Gray Matter is arranged in a way that we can follow him as his prayer and medical vocations merged together. He begins by explaining what it is that a neurosurgeon does, the absence of prayer in most medical settings (especially among doctors), and the challenges of introducing prayer into his job ranging from loss of reputation to potential lawsuits. He then walks us through his first nervous attempts, to praying in front of nurses, then progressively to when it becomes so much a part of his practice that he does so in other hospitals with doctors who do not know him except as a medical expert. Along the way we also get a healthy range of experiences of patients and their families; though most patients either passively or excitedly allow him to pray with them, there are, not surprisingly, some who reacted quite strongly against his bringing it up. As he gets more comfortable as a praying doctor, he even begins to talk about the role forgiveness, bitterness, and resentment all have in our ability to recover or not. All the while, he is quite aware that he is neither a trained psychologist nor clergyman and he writes about the challenges of not crossing lines.
My favorite feature of Gray Matter is that he is quite clear about the question of does prayer "work"? His answer is a clear sometimes. Not all of his patients recovered. Some still died, some experienced terrible tragedies during and following surgery, while others experienced remarkable recoveries. He does not prove that prayer works, at least not in the sense that we may want it to. He does share his experiences that make it apparent that our spiritual lives are not divorced from our physical ones. As Dr. Levy phrases it, "God wants to be involved in the details" (p. 238).
I really enjoyed this book, even more than I thought that I would. I happily recommend this book to anyone who is it all interested healing and/or prayer. As in all our lives, the results of Dr. Levy's spiritual-medical integration are messy. I think, that is the real strength of this book, there is no prescription, "how to" guide, or anything other than a sense that he is describing real life. Five out of five.
In accordance with new regulations introduced by the Federal Trade Commission,I am required to mention that Tyndale House Publishers has provided me with a complimentary copy of this book for the purpose of writing a review. Sending me a free copy in no way is compensation for, or a guarantee of, a positive review.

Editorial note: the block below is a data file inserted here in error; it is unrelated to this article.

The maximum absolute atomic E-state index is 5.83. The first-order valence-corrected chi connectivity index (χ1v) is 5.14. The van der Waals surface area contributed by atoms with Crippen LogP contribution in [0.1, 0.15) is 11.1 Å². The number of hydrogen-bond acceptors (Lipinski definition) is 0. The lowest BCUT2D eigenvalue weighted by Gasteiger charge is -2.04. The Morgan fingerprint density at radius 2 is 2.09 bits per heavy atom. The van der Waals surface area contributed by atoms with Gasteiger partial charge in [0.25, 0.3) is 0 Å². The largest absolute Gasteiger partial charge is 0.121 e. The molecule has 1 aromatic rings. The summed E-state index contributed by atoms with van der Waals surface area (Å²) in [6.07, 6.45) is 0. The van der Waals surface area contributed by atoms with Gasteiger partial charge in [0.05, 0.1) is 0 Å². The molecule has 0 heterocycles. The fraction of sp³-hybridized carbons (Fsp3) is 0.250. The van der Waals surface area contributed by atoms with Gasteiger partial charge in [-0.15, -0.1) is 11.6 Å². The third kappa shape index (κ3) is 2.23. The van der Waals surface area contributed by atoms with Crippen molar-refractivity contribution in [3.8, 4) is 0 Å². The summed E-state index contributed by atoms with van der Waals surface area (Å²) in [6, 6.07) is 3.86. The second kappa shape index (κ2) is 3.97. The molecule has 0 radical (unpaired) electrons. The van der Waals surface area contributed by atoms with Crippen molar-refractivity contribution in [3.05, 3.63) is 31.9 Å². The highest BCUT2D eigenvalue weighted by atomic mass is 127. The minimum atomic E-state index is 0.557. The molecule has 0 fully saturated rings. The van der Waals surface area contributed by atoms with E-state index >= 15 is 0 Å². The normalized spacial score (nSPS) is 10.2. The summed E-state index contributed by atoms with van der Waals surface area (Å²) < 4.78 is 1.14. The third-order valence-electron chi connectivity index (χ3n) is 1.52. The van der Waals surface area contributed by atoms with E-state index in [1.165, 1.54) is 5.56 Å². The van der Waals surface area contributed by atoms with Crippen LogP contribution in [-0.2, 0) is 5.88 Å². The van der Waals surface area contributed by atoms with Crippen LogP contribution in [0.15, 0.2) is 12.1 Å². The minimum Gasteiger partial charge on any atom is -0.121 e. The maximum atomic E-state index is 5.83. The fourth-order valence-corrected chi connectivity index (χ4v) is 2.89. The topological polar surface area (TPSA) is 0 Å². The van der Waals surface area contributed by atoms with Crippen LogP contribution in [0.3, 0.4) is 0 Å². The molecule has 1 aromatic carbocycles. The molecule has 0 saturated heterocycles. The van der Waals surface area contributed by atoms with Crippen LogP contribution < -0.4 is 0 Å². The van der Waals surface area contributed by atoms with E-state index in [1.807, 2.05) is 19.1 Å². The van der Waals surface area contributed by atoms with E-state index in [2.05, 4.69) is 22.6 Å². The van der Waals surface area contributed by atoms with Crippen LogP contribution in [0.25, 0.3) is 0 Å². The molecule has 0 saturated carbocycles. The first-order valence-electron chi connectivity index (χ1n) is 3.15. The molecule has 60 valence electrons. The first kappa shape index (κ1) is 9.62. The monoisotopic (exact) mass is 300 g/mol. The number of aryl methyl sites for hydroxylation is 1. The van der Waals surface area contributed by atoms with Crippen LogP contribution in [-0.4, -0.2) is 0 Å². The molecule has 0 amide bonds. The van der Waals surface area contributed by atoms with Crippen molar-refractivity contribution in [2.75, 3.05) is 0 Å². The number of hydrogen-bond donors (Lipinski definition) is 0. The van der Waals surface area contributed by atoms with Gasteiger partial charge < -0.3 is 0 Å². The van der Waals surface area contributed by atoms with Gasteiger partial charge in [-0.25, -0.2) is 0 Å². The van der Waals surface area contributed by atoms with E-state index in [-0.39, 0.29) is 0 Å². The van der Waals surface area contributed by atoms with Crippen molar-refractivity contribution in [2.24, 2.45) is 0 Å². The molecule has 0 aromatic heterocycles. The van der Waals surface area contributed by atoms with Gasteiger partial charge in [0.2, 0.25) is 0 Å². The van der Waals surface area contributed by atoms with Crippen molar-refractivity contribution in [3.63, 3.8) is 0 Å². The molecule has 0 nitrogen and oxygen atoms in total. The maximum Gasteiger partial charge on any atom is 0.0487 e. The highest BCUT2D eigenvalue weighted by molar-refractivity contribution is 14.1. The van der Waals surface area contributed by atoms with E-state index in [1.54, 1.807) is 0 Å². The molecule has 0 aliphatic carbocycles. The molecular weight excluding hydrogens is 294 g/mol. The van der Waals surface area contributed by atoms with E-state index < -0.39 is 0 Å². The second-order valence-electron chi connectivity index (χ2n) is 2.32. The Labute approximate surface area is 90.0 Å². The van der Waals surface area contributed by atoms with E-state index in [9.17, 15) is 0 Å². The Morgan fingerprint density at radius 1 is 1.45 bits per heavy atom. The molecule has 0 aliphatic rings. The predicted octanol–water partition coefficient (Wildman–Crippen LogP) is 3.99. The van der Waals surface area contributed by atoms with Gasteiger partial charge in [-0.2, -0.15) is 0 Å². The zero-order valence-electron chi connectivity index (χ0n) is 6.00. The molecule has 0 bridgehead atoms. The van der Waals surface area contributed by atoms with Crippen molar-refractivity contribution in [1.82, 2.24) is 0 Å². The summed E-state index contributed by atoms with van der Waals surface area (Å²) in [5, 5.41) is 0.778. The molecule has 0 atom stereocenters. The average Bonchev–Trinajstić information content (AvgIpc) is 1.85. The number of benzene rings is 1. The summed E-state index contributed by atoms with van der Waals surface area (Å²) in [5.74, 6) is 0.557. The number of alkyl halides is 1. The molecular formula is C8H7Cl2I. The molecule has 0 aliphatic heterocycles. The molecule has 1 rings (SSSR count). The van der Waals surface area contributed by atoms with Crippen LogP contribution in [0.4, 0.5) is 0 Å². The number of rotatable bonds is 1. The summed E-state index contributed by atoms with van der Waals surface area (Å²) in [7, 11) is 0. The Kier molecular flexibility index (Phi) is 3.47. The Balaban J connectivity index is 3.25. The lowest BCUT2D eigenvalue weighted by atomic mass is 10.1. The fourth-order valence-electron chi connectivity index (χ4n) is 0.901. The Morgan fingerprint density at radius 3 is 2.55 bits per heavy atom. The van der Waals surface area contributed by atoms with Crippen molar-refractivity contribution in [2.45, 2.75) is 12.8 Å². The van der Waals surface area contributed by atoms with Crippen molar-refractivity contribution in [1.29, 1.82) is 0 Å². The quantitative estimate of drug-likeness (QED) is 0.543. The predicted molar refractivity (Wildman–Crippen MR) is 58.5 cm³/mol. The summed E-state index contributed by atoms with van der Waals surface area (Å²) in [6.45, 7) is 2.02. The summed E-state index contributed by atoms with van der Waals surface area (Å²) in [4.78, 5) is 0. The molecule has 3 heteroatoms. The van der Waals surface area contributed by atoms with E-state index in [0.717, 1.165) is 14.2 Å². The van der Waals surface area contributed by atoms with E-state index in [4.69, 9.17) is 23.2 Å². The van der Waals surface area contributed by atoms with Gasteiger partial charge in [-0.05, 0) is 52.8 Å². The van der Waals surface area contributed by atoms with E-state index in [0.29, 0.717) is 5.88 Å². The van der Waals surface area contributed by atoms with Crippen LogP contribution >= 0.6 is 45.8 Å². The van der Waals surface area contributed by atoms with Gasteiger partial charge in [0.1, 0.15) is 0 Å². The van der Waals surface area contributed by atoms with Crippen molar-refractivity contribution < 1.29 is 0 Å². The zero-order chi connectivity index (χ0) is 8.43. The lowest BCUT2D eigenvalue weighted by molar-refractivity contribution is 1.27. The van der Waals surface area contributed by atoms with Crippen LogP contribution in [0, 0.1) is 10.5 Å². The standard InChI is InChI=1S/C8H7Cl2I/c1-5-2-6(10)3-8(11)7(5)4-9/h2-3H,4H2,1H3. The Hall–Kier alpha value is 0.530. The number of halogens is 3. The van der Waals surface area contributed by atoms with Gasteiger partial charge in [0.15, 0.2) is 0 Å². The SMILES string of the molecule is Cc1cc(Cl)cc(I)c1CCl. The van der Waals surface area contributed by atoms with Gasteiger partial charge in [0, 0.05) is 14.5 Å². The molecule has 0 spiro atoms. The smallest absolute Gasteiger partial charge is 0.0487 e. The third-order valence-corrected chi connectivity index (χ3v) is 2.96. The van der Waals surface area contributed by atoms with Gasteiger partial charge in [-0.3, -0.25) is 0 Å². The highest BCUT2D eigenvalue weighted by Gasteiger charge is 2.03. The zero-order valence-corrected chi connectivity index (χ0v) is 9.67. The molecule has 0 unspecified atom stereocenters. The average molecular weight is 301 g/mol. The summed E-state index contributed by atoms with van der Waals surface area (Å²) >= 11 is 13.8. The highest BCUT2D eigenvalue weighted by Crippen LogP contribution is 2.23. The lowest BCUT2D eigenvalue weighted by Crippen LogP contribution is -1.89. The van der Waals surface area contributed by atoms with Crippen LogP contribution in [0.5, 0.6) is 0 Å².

Posted December 22, 2010
"That sense of challenge is also a major reason that I pray - not because I lock confidence but because I am realistic about what I am able to do and confident about what God is able to do." (p. 14)
Dr. David Levy's statement on page 14 beautifully encapsulates the humble servant's heart with which he serves his patients and his Lord. Gray Matter is one of the most interesting, encouraging and thoughtful books that I have read in a very long while. Dr. Levy's obedience to God in the matter of praying with his patients has had far-reaching benefits in physical, spiritual and emotional ways that far surpass what Dr. Levy ever imagined possible! Isn't that just like God? He is so awesome!!
I thoroughly enjoyed reading this account of what God is doing in Dr. Levy's life as his ministers to his patients! He is very candid about his personal fears and reservations that plagued him as he began the practice of praying with his patients. He shares accounts with people from all walks of life, and the fact that most of his patients have experienced profound effects from inviting God into this critical moment in their lives. Dr. Levy has also experienced both personal and professional blessings from his obedience to God's direction to pray for his patients. It is touching and humbling to read such a personal account of one man's devout obedience to God in a very challenging professional setting.
Posted December 19, 2010
Tyndale Media recently sent me an Advance Reader Copy of this book. I found it fascinating. Dr. Levy talks about how he started to pray with his patients and the results that he saw from this. I believe in the power of prayer, and it is wonderful to see a book that tries to portray the wonderful things that can happen with prayer. We learn about many patients that Dr. Levy has treated and how he has helped their lives. He doesn't only treat the physical problems of the patients, but he also tries to treat the emotional and spiritual problems as well. I like that he talks about the surgerys that don't work as well as the surgerys that do. He shares the struggles that he has and the conclusions that he comes to when things don't work out as expected. I also found the descriptions of the problems that he treated very interesting. He keeps it at a low enough level that anyone can follow along. All in all, I thought that it was a very interesting, insightful book.Was this review helpful? Yes NoThank you for your feedback. Report this reviewThank you, this review has been flagged.